And the hopefully practical idea I came up with was this: in the print option of our online courses that embed audio and/or video, design a stylesheet for the print version of the page that will add a QR code that encodes a link to the audio or video asset in the margin of the print out or alongside a holding image for each media asset. In the resources area of the course, provide an explanation of QR codes, maybe with a short video showing how they are used, and links (where possible) to QR reader tools for the most popular mobile devices.

So for example, here is a partial screenshot of material taken from T184 Robotics and the Meaning of Life (the printout looks similar):

And here’s what a trivial change to the stylesheet might produce:

The QR code was generated using the Kaywa QR-code generator – just add a URL as a variable to the generator service URL, and a QR code image appears :-)

Here’s what the image embed code looks like (the link is to the T184 page on the courses and qualifications website – in practice, it would be to the video itself):

<img src=”http://qrcode.kaywa.com/img.php?s=6&d=http%3A%2F%2Fwww3.open.ac.uk%2Fcourses%2Fbin%2Fp12.dll%3FC01t184&#8243; alt=”qrcode” />

Now anyone familiar with OU production processes will know that many of our courses still takes years – that’s right, years – to put together, which makes ‘rapid testing’ rather difficult at times ;-)

But just making a tiny tweak to the stylesheet of the print option in an online course is low risk, and not going to jeopardise quality of course (or a student’s experience of it). But it might add utility to the print out for some students, and it’s a trivial way of starting to explore how we might “mobilise” our materials for mixed online and offline use. And any feedback we get is surely useful for going forwards?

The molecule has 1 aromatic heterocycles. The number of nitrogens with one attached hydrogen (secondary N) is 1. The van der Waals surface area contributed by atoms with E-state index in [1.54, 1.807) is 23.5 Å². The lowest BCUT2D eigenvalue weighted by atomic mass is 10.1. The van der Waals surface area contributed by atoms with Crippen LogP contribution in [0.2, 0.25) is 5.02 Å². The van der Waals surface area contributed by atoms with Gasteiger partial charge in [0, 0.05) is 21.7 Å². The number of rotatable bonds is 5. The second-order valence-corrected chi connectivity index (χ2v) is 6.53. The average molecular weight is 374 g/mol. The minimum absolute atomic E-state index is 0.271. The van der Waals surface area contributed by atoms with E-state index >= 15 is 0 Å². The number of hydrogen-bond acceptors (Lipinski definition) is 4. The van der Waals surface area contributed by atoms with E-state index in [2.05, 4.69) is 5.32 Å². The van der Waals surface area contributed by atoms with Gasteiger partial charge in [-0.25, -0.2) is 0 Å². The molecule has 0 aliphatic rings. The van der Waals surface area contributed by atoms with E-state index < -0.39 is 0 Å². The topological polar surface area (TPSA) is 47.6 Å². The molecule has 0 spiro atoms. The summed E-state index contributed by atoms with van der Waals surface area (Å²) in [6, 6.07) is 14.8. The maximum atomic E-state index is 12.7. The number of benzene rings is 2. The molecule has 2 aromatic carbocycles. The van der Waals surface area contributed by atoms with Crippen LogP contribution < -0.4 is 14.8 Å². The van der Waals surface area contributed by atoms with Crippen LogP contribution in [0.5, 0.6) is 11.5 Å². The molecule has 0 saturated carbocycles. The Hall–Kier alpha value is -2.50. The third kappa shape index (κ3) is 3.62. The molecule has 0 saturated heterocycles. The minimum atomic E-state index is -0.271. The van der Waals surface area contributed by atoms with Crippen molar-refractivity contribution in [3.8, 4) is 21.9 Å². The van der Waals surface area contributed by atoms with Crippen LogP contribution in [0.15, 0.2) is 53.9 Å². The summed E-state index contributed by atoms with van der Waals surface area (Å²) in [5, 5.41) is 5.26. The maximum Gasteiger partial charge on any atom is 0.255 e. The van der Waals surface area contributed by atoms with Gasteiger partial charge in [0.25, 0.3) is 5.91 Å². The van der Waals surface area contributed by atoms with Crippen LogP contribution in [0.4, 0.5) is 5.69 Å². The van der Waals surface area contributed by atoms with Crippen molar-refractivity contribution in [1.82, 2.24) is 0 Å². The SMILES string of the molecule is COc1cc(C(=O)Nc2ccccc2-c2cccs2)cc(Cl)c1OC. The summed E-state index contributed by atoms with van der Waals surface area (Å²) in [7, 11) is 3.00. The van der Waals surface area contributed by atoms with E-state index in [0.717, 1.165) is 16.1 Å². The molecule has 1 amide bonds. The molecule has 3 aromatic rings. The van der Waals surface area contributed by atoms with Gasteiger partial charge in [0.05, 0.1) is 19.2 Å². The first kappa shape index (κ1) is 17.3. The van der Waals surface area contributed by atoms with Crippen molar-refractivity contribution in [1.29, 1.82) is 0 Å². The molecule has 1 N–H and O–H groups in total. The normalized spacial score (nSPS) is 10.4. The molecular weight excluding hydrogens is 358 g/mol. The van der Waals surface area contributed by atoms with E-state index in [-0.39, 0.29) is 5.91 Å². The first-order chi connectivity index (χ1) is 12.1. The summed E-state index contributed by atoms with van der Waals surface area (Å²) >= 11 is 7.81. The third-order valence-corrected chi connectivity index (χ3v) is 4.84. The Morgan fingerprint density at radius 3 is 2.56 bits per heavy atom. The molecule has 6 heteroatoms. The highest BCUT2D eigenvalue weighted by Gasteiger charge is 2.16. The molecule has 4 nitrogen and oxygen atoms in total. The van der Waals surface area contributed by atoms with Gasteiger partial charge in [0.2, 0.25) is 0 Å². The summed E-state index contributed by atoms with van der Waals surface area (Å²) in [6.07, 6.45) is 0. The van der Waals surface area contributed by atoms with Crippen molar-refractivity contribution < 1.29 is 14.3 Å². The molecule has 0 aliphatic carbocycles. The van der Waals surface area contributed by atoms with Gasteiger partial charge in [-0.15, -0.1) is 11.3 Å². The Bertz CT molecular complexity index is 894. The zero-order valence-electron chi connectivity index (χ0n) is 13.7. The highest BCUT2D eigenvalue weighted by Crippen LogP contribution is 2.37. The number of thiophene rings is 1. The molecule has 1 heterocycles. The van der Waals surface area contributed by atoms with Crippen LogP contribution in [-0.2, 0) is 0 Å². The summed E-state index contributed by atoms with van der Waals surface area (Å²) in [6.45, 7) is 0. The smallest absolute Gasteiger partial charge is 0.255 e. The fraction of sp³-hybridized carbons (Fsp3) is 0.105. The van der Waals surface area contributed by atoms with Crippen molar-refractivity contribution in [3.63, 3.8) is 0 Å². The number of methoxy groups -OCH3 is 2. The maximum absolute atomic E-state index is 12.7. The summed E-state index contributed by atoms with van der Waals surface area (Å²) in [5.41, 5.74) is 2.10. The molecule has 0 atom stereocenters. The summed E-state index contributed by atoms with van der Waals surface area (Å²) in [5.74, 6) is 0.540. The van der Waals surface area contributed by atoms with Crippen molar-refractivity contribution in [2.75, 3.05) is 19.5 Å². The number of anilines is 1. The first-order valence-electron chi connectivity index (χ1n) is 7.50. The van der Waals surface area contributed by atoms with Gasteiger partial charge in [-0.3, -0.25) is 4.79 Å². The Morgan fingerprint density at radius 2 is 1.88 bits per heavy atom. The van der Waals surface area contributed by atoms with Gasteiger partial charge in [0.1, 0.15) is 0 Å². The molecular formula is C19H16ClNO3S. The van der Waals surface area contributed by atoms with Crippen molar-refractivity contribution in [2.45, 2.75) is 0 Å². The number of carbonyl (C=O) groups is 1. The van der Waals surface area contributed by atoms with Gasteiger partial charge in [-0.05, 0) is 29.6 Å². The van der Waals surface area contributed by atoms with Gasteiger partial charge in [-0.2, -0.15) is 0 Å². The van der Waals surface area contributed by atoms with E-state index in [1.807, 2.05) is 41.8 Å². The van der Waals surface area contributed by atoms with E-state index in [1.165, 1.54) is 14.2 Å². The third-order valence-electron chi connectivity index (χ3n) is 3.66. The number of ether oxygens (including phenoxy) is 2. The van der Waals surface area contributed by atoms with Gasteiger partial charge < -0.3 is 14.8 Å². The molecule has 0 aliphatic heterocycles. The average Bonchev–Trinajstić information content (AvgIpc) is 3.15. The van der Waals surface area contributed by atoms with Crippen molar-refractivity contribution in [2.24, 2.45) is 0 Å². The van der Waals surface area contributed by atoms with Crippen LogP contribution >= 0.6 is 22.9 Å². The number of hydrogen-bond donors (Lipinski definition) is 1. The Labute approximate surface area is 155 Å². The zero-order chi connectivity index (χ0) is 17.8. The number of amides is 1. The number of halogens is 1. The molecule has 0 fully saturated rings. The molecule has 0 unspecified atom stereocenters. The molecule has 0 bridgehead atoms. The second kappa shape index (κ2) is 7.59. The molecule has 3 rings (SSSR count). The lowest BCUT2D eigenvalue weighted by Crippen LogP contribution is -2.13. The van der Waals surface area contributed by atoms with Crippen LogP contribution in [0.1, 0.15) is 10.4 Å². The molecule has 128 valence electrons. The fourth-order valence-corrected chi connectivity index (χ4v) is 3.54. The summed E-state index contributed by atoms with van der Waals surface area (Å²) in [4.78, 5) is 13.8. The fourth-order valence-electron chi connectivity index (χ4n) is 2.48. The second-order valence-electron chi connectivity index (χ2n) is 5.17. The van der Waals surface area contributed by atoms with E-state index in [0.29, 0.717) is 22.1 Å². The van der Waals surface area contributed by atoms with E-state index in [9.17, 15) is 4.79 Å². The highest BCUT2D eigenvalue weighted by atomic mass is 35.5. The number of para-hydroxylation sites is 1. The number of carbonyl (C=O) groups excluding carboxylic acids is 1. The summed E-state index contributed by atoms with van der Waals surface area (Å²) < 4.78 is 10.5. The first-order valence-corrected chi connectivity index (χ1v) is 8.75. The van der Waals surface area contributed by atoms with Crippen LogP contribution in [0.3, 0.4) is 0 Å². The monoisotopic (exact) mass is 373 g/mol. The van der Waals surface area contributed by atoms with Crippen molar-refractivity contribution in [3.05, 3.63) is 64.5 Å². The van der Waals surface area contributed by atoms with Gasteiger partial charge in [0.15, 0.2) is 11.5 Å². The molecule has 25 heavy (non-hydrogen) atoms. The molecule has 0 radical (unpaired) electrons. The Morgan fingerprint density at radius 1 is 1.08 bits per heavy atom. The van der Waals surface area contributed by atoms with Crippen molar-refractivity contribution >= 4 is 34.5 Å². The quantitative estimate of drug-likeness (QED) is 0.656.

Bung the Common Craft folk a few hundred quid for a “QR codes in Plain English” video and we’re done?

Just to pre-empt the most obvious OU internal “can’t do that because” comment – I know that not everyone prints out the course materials, and I know that not everyone has a mobile phone, and I know that of those that do, not everyone will have a phone that can cope with reading QR codes or playing back movies, and that’s exactly the point

I’m not trying to be equitable in the sense of giving everyone exactly the same experience of exactly the same stuff. Because I’m trying to find ways of providing access to the course materials in a way that’s appropriate to the different ways that students might want to consume them.

As to how we’d know whether anyone was actually using the QR codes – one way might be to add a campaign tracking code onto each QR coded URL, so that at least we’d be able to tell which of the assets were were hosting were being hit from the QR code.

So now here’s a question for OU internal readers. Which “innovation pipeline” should I use to turn the QR code for video assets idea from just an idea into an OU innovation? The CETLs? KMi? IET (maybe their CALRG?) The new Innovation office? LTS Strategic? The Mobile Learning interest group thingy? The Moodle/VLE team? Or shall I just take the normal route of an individual course team member persuading a developer to do it as a favour on a course I’m currently involved with (a non-scalable result in terms of taking the innovation OU -wide, because the unofficial route is an NIH route…!)

And as a supplementary question, how much time should I spend writing up the formal project proposal (CETLs) or business case (LTS Strategic, Innovation Office(?)) etc, and then arguing it through various committees, bearing in mind I’ve spent maybe an hour writing this blog post and the previous one (and also that there’s no more to write – the proof now is in the testing ;-), and it’d take a developer maybe 2 hours to make the stylesheet change and test it?

I just wonder what would happen if any likely candidates for the currently advertised post of e-Learning Developer, in LTS (Learning and Teaching Solutions) were to mention QR codes and how they might be used in answer to a question about how they might “demonstrate a creative but pragmatic approach to delivering the ‘right’ solution within defined project parameters”?! Crash and burn, I suspect!;-)

(NB on the jobs front, the Centre for Professional Learning and Development is also advertising at the moment, in particular for a Interactive Media Developer and a Senior Learning Developer.)

Okay, ranty ramble over, back to the weekend…

PS to link to a sequence that starts so many minutes and seconds in, use the form: http://uk.youtube.com/watch?v=mfv_hOFT1S4#t=9m49s.

PPS for a good overview of QR codes and mobile phones, see Mobile codes – an easy way to get to the web on your mobile phone.

PPPS [5/2010] Still absolutely no interest in the OU for this sort of thing, but this approach does now appear to be in the wild… Books Come Alive with QR Codes & Data in the Cloud